The context of that statement is this: “On this one thing, however, there must surely be agreement. A text cannot mean what it never meant. Or to put that in a positive way, the true meaning of the biblical text for us is what God originally intended it to mean when it was first spoken. This is the starting point.”

How to Read the Bible for All Its Worth by Gordon D. Fee and Douglas Stuart (2nd edition, p. 26)

They go on to state “Someone will surely ask, “But is it not possible for a text to have an additional [or fuller or deeper] meaning beyond its original intent? After all, this happens in the New Testament itself in the way it sometimes uses the Old Testament.” In the case of prophecy, we would not close the door to such a possibility, and we would argue that, with careful controls, a second, or fuller, meaning is possible. But how does one justify it at other points? Our problem is a simple one: Who speaks for God? Roman Catholicism has less of a problem here; the magisterium, the authority vested in the official teaching of the church, determines for all the fuller sense of the text. Protestants, however, have no magisterium, and we should be properly concerned whenever anyone says he or she has God’s deeper meaning to a text – especially if the text never meant what it is now made to mean. Of such things are all the cults born, and innumerable lesser heresies.”

For me this is the key and one that drove me in all directions looking for answers, including almost joining the Eastern Orthodox Church. The very uncertainty (no matter how small) causes me to ask, “How can I know I have the right interpretation?” How can I know, before we ever get to secondary or “hidden” meanings, what the original intent was or that we actually have the right word here and that it wasn’t corrupted along the way? Most honest Christians battle with this question, even if they don’t verbalize it. Others take safer routes like King James Onlyism, which, while being historically untenable (since history and textual criticism tells us a much different and far messier story), ties up all those loose ends.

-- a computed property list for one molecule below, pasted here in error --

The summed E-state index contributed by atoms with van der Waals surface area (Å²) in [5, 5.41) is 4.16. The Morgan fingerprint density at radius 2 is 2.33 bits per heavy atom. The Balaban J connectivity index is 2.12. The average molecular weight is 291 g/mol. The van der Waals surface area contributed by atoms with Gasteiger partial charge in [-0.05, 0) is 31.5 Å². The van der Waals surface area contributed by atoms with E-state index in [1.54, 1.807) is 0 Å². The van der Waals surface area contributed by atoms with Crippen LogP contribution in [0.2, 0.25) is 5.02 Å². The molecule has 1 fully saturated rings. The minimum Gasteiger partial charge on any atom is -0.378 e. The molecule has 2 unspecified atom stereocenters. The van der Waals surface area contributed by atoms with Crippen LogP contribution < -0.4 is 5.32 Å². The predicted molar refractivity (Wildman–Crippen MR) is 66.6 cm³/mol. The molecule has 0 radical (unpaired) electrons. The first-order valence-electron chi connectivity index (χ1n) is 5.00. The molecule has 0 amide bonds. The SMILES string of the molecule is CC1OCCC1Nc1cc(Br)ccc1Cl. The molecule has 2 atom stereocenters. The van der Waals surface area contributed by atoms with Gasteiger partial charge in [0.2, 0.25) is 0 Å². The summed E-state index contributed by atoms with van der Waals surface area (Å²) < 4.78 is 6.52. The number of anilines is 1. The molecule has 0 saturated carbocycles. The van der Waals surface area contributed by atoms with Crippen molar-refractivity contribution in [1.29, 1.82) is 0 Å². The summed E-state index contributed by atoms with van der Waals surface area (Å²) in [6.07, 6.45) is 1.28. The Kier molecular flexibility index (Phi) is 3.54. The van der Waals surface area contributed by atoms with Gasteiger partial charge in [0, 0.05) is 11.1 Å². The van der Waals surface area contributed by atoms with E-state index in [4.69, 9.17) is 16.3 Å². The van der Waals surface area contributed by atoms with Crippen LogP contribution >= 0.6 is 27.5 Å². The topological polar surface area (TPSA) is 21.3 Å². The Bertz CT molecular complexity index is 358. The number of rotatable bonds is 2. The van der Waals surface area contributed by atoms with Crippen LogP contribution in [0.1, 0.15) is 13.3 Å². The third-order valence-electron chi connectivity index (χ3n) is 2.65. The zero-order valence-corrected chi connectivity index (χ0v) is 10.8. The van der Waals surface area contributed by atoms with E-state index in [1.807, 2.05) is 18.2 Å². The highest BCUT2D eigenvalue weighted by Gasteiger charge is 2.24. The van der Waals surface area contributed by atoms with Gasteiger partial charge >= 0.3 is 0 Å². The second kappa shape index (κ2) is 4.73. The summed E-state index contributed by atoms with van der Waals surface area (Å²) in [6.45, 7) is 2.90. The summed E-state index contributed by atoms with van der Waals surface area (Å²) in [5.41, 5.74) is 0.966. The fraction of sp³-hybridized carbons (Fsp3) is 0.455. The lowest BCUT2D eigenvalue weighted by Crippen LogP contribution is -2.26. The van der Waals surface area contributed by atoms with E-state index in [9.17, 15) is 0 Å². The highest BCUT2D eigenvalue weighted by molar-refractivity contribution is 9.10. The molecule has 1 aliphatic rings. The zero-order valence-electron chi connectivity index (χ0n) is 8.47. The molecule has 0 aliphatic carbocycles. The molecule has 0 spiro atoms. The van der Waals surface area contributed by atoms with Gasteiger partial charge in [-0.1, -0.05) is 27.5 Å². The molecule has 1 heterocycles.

but to answer the question at hand. I agree. By faith I accept that God meant what He meant. The apostles divinely inspired, interpreted the OT according to it’s spiritual interpretation. That means that there may be other OT (and possibly NT) passages that can be interpreted in non-historical ways. But I believe that the “secret” meanings were always there, hidden in the text.

This does leave the text open to abuse, but abuse will come whether the Bible is taken at the bare historical level or not. What we must learn and teach is fear of the Lord, spiritual wisdom, and sound exegetical and hermeneutical principles. All of which will guide us along the right path. Life is messy, so is Bible interpretation. We will never achieve perfect knowledge here on earth, because we are not perfect. but when we see Him, then we will know him, even as we are fully known.

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